Animal Lifeline Club at Delaware Valley University Spends Spring Break Helping Others
Students of Delaware Valley University’s (DelVal) Animal Lifeline Club had an unconventional, yet highly philanthropic spring break. Donating their time and energy to help make a domestic violence shelter pet-friendly, the club and its members traveled to Georgia over spring break to partner with Rescue Rebuild, a shelter renovation program that improves the lives of humans and animals in a variety of settings.
A former DelVal ecology professor, Brynn Donnelly, started the Animal Lifeline Club at DelVal in 2008. As part of the club’s service activities, Donnelly would take students on trips to rebuild and renovate animal shelters in need, which later evolved to become Rescue Rebuild. “The trips first began in West Virginia and they would use professor Donnelly’s personal tools to rebuild and renovate. She also provided much of the funding,” explains Animal Lifeline Club President, Gabriella Vilanova ’22.
“The trips became so successful, and they started fundraising more and more and eventually got sponsors and it became a larger organization known today as Rescue Rebuild. Then in 2015, Rescue Rebuild joined with a larger non-profit organization, Greater Good Charities,” she adds.
DelVal’s Animal Lifeline Club was especially excited to go on their Rescue Rebuild trip this spring break as the past several trips were cancelled due to COVID-19. “Myself and one other person were the only two people who had been on a Rescue Rebuild trip before because of COVID. It was really nice to see other students having the same fun that I had those past years,” Vilanova ’22 reflects.
Typically on their Rescue Rebuild trips, DelVal students rebuild and renovate animal shelters. This trip, however, was unique as students were making renovations to a domestic violence shelter. “Nearly half of all domestic violence victims will stay in abusive relationships because they don’t want to leave their pet behind. Additionally, 71 percent of domestic violence victims reported that their abuser threatened or injured their pet as a means of control. Many people aren’t familiar with these statistics, and the work that we did in Georgia made the domestic violence shelter pet-friendly so that if people are seeking shelter they can bring their pet with them,” Vilanova ’22 explains.
For Vice President of the Animal Lifeline club, Cheyanne Brown ’23, this was her first Rescue Rebuild endeavor, and although the rebuild and renovations were certainly hard work, the fun, laughter, and confidence this trip instilled in volunteers was well worth it. “I really enjoyed the sense of accomplishment this trip gave to us. We would come back from a day of working and we would be tired, but we would be in such good moods because we knew we were making a difference in the lives of others. We were all just so happy to be helping,” Brown ’23 describes.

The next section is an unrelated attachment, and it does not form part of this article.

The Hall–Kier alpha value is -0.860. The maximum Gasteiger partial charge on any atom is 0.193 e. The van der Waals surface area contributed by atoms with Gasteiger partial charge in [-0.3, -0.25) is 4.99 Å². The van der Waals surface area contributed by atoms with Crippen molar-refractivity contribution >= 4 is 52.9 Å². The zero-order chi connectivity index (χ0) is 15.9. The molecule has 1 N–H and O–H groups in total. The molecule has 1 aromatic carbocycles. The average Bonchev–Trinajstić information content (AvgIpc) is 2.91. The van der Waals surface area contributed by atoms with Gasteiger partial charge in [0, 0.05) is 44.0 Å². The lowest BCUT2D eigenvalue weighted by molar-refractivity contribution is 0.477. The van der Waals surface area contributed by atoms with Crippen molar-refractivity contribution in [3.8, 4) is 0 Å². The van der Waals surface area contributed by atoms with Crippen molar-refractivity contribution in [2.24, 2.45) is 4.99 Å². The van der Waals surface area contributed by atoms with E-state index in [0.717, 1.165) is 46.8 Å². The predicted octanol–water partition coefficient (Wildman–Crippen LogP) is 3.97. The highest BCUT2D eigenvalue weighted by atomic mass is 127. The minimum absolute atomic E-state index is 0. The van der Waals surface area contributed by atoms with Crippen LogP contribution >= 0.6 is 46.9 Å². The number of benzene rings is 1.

The club’s Off-Campus Coordinator, Sophia Shannon ’22, agrees. “From day one of this trip the Rescue Rebuild volunteers and staff were so nice. Every person made you feel like you were supposed to be there. We were all there for the same purpose, which was to do something that was bigger than ourselves. I really respect anyone who is willing to put that time aside to help others, especially during spring break,” Shannon ’22 says.
When the Animal Lifeline Club first arrived to the domestic violence shelter in Georgia, the backyard was empty. By the time they left, the club’s members alongside Rescue Rebuild volunteers and staff built three pet relief areas, multiple fences, two large sheds that serve as large-scale dog houses with electricity and many more features inside that ensure the welfare of victims seeking shelter with their pets. Also included in the renovations were four rooms for the animals, each decorated to the theme of various seasons: winter, spring, summer, and fall.
“Many of us had no construction experience prior to this trip and the volunteers were so trusting and patient and taught us how to do things. We were building fences, putting up dry wall, mixing concrete, and more,” says Brown ’23. Even with little construction knowledge and experience, the Animal Lifeline club members were thrilled to take part in this benevolent effort.
“It was rewarding to know that you weren’t alone learning how to build things and we were constantly given reassurance that we were doing exactly what we needed to do. The volunteers don’t let themselves get upset or frustrated when things get difficult. They know tomorrow is a new day and they know they are there for something bigger than themselves. It’s just really special,” Shannon ’22 says.
The trip to Georgia turned out to be a huge success, and the Animal Lifeline club plans to make another Rescue Rebuild trip to Rhode Island this summer. For Shannon ’22 and Vilanova ’22, this would be their last Rescue Rebuild trip as DelVal students since both of them are graduating in May. Shannon ’22 plans to attend veterinarian school in the fall and Vilanova ’22 hopes to join the animal non-profit industry. As for Brown ’23, she hopes to become the club’s president for her senior year and go on a few more Rescue Rebuild trips before she graduates.
Interested in volunteering with animals?! For more information on DelVal’s Animal Lifeline club click here!